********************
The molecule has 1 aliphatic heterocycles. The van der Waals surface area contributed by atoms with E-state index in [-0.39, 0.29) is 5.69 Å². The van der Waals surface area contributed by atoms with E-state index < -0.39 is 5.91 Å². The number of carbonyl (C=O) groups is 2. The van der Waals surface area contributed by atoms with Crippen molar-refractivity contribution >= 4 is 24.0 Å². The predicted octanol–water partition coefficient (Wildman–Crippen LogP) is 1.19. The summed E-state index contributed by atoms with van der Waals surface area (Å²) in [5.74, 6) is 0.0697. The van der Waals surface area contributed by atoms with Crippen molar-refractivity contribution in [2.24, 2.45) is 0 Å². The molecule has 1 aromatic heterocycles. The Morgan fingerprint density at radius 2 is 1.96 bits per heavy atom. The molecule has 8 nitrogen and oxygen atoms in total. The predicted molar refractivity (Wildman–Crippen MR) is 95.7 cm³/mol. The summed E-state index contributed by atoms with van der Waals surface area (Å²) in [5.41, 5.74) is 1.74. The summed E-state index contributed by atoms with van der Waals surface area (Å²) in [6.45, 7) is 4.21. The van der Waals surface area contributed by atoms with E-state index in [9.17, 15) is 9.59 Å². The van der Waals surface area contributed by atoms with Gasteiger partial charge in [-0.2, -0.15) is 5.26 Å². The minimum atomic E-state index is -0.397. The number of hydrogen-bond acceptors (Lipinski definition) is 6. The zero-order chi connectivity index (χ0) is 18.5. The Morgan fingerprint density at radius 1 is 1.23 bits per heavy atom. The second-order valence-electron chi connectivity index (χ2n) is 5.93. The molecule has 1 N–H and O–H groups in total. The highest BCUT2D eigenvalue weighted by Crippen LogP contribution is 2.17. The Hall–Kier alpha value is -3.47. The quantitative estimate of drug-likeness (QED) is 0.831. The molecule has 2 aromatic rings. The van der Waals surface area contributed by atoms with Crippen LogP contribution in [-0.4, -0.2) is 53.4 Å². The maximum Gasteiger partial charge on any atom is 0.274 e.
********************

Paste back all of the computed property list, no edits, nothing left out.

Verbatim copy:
The molecule has 1 aliphatic heterocycles. The van der Waals surface area contributed by atoms with E-state index in [-0.39, 0.29) is 5.69 Å². The van der Waals surface area contributed by atoms with E-state index < -0.39 is 5.91 Å². The number of carbonyl (C=O) groups is 2. The van der Waals surface area contributed by atoms with Crippen molar-refractivity contribution >= 4 is 24.0 Å². The predicted octanol–water partition coefficient (Wildman–Crippen LogP) is 1.19. The summed E-state index contributed by atoms with van der Waals surface area (Å²) in [5.74, 6) is 0.0697. The van der Waals surface area contributed by atoms with Crippen molar-refractivity contribution in [2.24, 2.45) is 0 Å². The molecule has 1 aromatic heterocycles. The Morgan fingerprint density at radius 2 is 1.96 bits per heavy atom. The molecule has 8 nitrogen and oxygen atoms in total. The predicted molar refractivity (Wildman–Crippen MR) is 95.7 cm³/mol. The summed E-state index contributed by atoms with van der Waals surface area (Å²) in [5.41, 5.74) is 1.74. The summed E-state index contributed by atoms with van der Waals surface area (Å²) in [6.45, 7) is 4.21. The van der Waals surface area contributed by atoms with E-state index in [9.17, 15) is 9.59 Å². The van der Waals surface area contributed by atoms with Gasteiger partial charge in [-0.2, -0.15) is 5.26 Å². The minimum atomic E-state index is -0.397. The number of hydrogen-bond acceptors (Lipinski definition) is 6. The zero-order chi connectivity index (χ0) is 18.5. The Morgan fingerprint density at radius 1 is 1.23 bits per heavy atom. The second-order valence-electron chi connectivity index (χ2n) is 5.93. The molecule has 1 N–H and O–H groups in total. The highest BCUT2D eigenvalue weighted by Crippen LogP contribution is 2.17. The Hall–Kier alpha value is -3.47. The quantitative estimate of drug-likeness (QED) is 0.831. The molecule has 2 aromatic rings. The van der Waals surface area contributed by atoms with Crippen LogP contribution in [-0.4, -0.2) is 53.4 Å². The maximum Gasteiger partial charge on any atom is 0.274 e.